“I was terrified to fail,” Gantriis said. “Before my races, I was consumed with fear, not because of the actual race itself, but because of her reaction to my swimming afterwards. After every single race, I ran straight from the pool to the toilet to throw up. At this swim meet, I did not receive any positive or constructive feedback, just insults. I just wanted to avoid the screaming in my face at all costs, and my body started reacting really badly.
“Teri would tell me, ‘I do not trust you, and your teammates do not trust you.’ But I knew that most of my teammates did trust me, and those who didn’t were likely basing their opinions off of Teri’s narrative. Teri wanted me to believe that I was alone, and that no one on the team supported me. And she did everything in her power to convince my teammates that they should not support me.”
But when McKeever decided not to take Gantriis to the NCAA Championships last March, much of the team rallied around the swimmer creating a mini-revolt against the coach, according to Gantriis, four teammates and four parents. The four swimmers said they were traumatized by McKeever’s treatment of Gantriis,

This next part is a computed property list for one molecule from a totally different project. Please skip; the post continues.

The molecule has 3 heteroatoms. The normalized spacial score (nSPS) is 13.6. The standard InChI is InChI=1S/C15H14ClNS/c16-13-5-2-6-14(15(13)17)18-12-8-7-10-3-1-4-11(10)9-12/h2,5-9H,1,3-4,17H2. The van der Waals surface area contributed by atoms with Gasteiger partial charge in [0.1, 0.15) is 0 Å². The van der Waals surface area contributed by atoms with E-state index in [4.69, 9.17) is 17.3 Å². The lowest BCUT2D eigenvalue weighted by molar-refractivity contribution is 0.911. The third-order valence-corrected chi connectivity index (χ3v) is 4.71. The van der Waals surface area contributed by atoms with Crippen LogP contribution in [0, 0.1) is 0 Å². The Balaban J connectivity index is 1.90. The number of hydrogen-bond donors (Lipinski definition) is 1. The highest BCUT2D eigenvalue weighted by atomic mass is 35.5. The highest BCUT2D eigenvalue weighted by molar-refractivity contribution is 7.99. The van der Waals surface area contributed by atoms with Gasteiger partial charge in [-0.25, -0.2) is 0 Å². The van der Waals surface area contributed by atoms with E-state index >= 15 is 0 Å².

“Teri really crossed the line with Emily,” a swimmer said.
“Brutal,” is how another swimmer described McKeever’s treatment of Gantriis.
Swimmers viewed by their teammates as team leaders confronted McKeever about her treatment of Gantriis. The encounters were heated, according to nine people familiar with the conversations and emails.
“She created a culture where if you did not participate in talking bad to her about certain people on the team, then you would just be the next target,” Gantriis said. “She picks people out and bullies them. She would single people out a lot. Furthermore, the consequences are not the same for everyone – it depends on who you are. In meeting with people on her good side, she would ask, ‘Do you think this person deserves to be on this team?’ ‘Do you think this person deserves to be on this team?’